The Misson Hills golf course will also be a training centre for China's national team and top clubs.
Mission Hills, which has two giant golf complexes in China's south, hopes to house more than 1,000 children at its under-construction facility on Hainan island, which will also be a training centre for China's national team and top clubs.
It follows a stampede of Chinese investment in foreign clubs, players, coaches and media rights after President Xi Jinping said he wanted the world's most populous nation to become a global football power.
Spanish superclub Barcelona is on board as a "strategic financial partner" and will provide coaching expertise at the new academy, Mission Hills vice-chairman Tenniel Chu told AFP.
The idea is not new: in the same province as Mission Hills' record-breaking, 12-course Guangdong resort, Chinese champions Guangzhou Evergrande have an academy in conjunction with Real Madrid for more than 2,000 students, reportedly the world's largest.
Views are mixed on the hothouse approach to producing players but Chu said the new academy, at its Haikou golf resort on Hainan, will be able to tap an enormous new market following Xi's decree.
"The grassroots level is very important in growing the game," he said in an interview at this week's LeSports Connects sports forum at Mission Hills in Guangdong.
"Our president Xi, as you know his dream is by 2020 to have 50 million full-time footballers... So we're looking at a huge market in promoting the juniors' development."
China's 83rd-ranked national team, often a source of disappointment for Chinese fans and now coached by Italy's Marcello Lippi, will use the academy as a winter training base.
China's well-heeled top three clubs -- Guangzhou Evergrande, Jiangsu Suning and Shanghai SIPG -- will also train at the facility during the Chinese Super League's off-season, Chu said.
The academy already has five pitches and will grow to 30, he said. "With 30 pitches you can accommodate up to 1,000 students at any time," added Chu.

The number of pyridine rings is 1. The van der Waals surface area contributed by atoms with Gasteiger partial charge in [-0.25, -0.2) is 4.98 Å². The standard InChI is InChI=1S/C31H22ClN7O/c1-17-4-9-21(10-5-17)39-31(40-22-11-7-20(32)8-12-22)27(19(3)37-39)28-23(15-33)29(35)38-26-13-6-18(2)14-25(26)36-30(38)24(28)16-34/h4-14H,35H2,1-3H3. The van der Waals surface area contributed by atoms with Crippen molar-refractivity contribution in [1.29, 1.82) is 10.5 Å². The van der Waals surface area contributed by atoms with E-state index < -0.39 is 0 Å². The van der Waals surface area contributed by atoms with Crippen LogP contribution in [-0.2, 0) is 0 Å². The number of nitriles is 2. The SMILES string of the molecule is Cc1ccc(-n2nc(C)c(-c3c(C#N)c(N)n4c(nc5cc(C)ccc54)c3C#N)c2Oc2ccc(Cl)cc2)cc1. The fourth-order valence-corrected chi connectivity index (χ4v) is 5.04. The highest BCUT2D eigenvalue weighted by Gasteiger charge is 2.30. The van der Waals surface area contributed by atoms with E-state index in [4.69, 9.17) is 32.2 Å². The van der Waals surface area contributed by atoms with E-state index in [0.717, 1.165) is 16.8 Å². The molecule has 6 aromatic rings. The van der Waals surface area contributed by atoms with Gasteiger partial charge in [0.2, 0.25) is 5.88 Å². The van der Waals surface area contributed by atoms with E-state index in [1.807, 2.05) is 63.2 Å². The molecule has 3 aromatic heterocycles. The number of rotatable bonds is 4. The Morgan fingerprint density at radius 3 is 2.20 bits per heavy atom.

Children will also be able to attend Mission Hills' 5,000-capacity international school, another initiative on the sprawling, 10-golf-course Haikou site.
"Ultimately it's to breed our own (Lionel) Messis, or Neymars or Beckhams -- our national heroes," Chu said of the football academy.
"It can stimulate aspiring juniors to have a go in life, just like what Yao Ming did with the NBA promoting basketball to the people of China."
Mission Hills was founded in 1992 and is run by Tenniel and his brother, Ken, after their late father -- who made his fortune in cardboard boxes -- snapped up a site covering more than 20 square kilometres (7.7 square miles) between Dongguan and Shenzhen, close to Hong Kong.
Earlier this year, Mission Hills also announced a 'Boris Becker Tennis Academy' at its Guangdong site, another effort to diversify from the core business of golf.
Chinese authorities have a fractious relationship with golf, which was banned under Mao Zedong. Last year, the Communist Party appeared to bar its 88 million members from the sport, before rowing back on its position.
Mission Hills has hosted five editions of golf's World Cup and the 2012 WGC-HSBC Champions, but now focuses on celebrity events featuring Hollywood stars rather than top-level tournaments.
Chu said he regularly rejects proposals for international tournaments, adding that Mission Hills gets "five or six times" more media attention for the celebrity events.
Mission Hills' latest initiative follows a Chinese buying spree of foreign football assets, with investments in England, Spain, Italy, France, Portugal, the Netherlands, the Czech Republic and Australia.
Guangzhou Evergrande have twice been crowned Asian champions but success remains elusive for China's national team, who have only ever reached one World Cup and are struggling in qualifying for the next edition in 2018.